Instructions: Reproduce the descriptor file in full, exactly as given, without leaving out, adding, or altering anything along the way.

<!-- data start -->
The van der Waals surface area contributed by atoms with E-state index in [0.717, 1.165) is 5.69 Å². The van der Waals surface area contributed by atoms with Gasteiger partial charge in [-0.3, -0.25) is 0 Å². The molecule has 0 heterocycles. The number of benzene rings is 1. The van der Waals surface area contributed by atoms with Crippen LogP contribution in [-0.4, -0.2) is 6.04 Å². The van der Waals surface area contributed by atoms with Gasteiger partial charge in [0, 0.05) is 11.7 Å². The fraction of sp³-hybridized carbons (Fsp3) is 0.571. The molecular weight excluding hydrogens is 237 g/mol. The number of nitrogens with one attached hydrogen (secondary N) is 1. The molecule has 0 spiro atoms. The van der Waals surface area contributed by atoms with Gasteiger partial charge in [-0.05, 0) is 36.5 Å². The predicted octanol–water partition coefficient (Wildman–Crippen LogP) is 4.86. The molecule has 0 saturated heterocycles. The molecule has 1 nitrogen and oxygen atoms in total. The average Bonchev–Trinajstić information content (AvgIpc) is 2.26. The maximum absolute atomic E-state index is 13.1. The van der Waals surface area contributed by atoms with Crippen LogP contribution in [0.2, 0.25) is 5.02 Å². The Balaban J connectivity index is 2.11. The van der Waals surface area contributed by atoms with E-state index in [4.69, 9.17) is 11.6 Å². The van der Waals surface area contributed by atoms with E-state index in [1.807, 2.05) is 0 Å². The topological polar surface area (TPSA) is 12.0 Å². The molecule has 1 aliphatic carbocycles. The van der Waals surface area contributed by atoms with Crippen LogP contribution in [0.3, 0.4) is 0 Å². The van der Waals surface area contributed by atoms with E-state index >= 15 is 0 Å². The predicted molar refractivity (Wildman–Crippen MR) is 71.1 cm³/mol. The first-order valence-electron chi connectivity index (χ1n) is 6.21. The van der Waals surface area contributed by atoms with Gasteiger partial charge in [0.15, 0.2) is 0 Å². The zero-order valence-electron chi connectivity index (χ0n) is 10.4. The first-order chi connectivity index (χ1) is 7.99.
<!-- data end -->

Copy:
The van der Waals surface area contributed by atoms with E-state index in [0.717, 1.165) is 5.69 Å². The van der Waals surface area contributed by atoms with Gasteiger partial charge in [-0.3, -0.25) is 0 Å². The molecule has 0 heterocycles. The number of benzene rings is 1. The van der Waals surface area contributed by atoms with Crippen LogP contribution in [-0.4, -0.2) is 6.04 Å². The van der Waals surface area contributed by atoms with Gasteiger partial charge in [0, 0.05) is 11.7 Å². The fraction of sp³-hybridized carbons (Fsp3) is 0.571. The molecular weight excluding hydrogens is 237 g/mol. The number of nitrogens with one attached hydrogen (secondary N) is 1. The molecule has 0 spiro atoms. The van der Waals surface area contributed by atoms with Gasteiger partial charge in [-0.05, 0) is 36.5 Å². The predicted octanol–water partition coefficient (Wildman–Crippen LogP) is 4.86. The molecule has 0 saturated heterocycles. The molecule has 1 nitrogen and oxygen atoms in total. The average Bonchev–Trinajstić information content (AvgIpc) is 2.26. The maximum absolute atomic E-state index is 13.1. The van der Waals surface area contributed by atoms with Crippen LogP contribution in [0.2, 0.25) is 5.02 Å². The Balaban J connectivity index is 2.11. The van der Waals surface area contributed by atoms with E-state index in [4.69, 9.17) is 11.6 Å². The van der Waals surface area contributed by atoms with E-state index in [1.807, 2.05) is 0 Å². The topological polar surface area (TPSA) is 12.0 Å². The molecule has 1 aliphatic carbocycles. The van der Waals surface area contributed by atoms with Crippen LogP contribution in [0.3, 0.4) is 0 Å². The van der Waals surface area contributed by atoms with E-state index >= 15 is 0 Å². The predicted molar refractivity (Wildman–Crippen MR) is 71.1 cm³/mol. The first-order valence-electron chi connectivity index (χ1n) is 6.21. The van der Waals surface area contributed by atoms with Gasteiger partial charge in [0.15, 0.2) is 0 Å². The zero-order valence-electron chi connectivity index (χ0n) is 10.4. The first-order chi connectivity index (χ1) is 7.99.